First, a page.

Hey, old people, remember when you had to wait a week or more to watch the next episode of a show you were following? The good ol’ days. Now you can stream an entire season during a weekend, the entire series in a week. Hello binge-watching, goodbye delayed gratification. Here are the pros and cons of binge-watching (aka binge-viewing aka marathon viewing) tv shows.
Pros of binge-watching shows
One of the attractions of binge-watching is the fact that it allows you to get through shows fast. No more waiting for days or weeks for new episodes. Some people even believe that getting through a show fast minimizes the damage to your hygiene, social life and productivity.
Research shows that watching your favourite shows releases dopamine in the brain which neutralizes excess cortisol which is the hormone primarily responsible for stress. Binge-watching means spending extended periods doing something you enjoy, releasing more feel-good hormones. It’s also relaxing and helps you wind down from a long day or the general stresses of life.
May strengthen relationships
If you’re watching it with your family and friends whether together or separately, it creates a shared cultural space. Binge-watching gives you something to talk about and discuss at length which could strengthen your bonds and intimacy as you share your thoughts and discuss on-screen events.
The full immersion into the fictional world that is offered by binge-watching is incredibly fulfilling. The viewer feels the joy of being in the zone, in the world. It is far more fulfilling than it would otherwise be when taking breaks between episodes. Binge-watching also makes one more attentive and able to follow the perplexing storylines, complex connections and multi-dimensional characters.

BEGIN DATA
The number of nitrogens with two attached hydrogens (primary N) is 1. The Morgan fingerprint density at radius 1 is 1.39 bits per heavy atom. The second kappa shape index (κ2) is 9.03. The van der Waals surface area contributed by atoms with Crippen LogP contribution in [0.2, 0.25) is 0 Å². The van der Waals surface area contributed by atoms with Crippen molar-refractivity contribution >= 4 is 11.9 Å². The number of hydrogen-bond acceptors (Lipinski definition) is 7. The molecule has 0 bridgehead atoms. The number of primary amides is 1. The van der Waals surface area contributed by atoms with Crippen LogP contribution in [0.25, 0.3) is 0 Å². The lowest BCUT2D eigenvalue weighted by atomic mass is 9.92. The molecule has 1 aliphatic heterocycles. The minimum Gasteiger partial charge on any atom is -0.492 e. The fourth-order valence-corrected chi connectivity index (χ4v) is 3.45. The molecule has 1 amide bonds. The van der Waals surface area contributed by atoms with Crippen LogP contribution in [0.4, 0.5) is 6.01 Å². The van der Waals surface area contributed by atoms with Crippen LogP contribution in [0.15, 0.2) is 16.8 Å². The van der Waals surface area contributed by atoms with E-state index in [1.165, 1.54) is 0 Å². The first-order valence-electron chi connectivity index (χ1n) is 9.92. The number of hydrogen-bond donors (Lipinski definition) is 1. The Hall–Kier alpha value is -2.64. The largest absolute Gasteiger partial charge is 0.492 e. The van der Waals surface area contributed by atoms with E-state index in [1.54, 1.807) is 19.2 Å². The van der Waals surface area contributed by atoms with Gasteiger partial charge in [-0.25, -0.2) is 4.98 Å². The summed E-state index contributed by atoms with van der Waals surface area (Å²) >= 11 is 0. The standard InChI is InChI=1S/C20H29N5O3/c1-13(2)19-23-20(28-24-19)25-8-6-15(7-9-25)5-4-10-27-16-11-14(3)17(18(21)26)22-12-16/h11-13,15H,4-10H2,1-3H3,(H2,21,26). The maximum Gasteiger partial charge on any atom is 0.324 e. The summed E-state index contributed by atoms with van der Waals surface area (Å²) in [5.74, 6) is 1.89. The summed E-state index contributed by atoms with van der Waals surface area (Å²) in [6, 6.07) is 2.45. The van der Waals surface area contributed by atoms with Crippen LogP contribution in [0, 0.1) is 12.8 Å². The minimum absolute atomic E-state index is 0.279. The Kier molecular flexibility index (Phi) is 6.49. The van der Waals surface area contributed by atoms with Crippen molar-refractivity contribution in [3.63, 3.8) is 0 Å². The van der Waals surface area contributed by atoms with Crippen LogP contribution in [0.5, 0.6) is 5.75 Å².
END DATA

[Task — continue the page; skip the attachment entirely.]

The cons of binge-watching shows
The hormone dopamine that is produced when you’re engaging in an activity you enjoy is produced when you’re binge-watching. It promotes feelings of pleasure, excitement, and happiness and results in a high similar to one induced by drugs and other substances with addictive qualities. Psychiatrists say repeating this behaviour can result in difficult-to-break habits and create a pseudo-addiction to the show.
If you continually increase the time spent binge-watching shows you can become defensive, irritable or unreasonable when asked to stop and may go as far as lying to cover up your binging.
Negative effects on physical and mental health
Binge-watching interferes with sleep quality and patterns. You may be so hooked that you keep saying one last episode, sleeping later and later. This leaves you tired and drained the next day. Sleep deprivation is a common side effect. This singular focus on just finishing or watching the next episode can also lead people to neglect their priorities which can lead to stress when important duties are neglected.
Research has also found that people who binge-watch are lonelier and more depressed than those who don’t. Sitting for extended periods of time and a sedentary lifestyle are also linked to back problems and respiratory problems. It increases your risk of heart disease, stroke, obesity, blood clots and deep vein thrombosis and type 2 diabetes.
Powering through a show really fast denies you the chance to think about what you’ve just seen. Before binge-watching was possible, you spent the tie waiting for the next episode going over what happened in the previous one. When you move between episodes so quickly, the highs and lows don’t hit as hard because you spend no time processing what has happened in the previous episode.
Binge-watching also means you miss out on the joys of anticipation and waiting for the next episode. Cliff-hangers become meaningless which takes something away from the narrative build-up. This can make the show less fulfilling.
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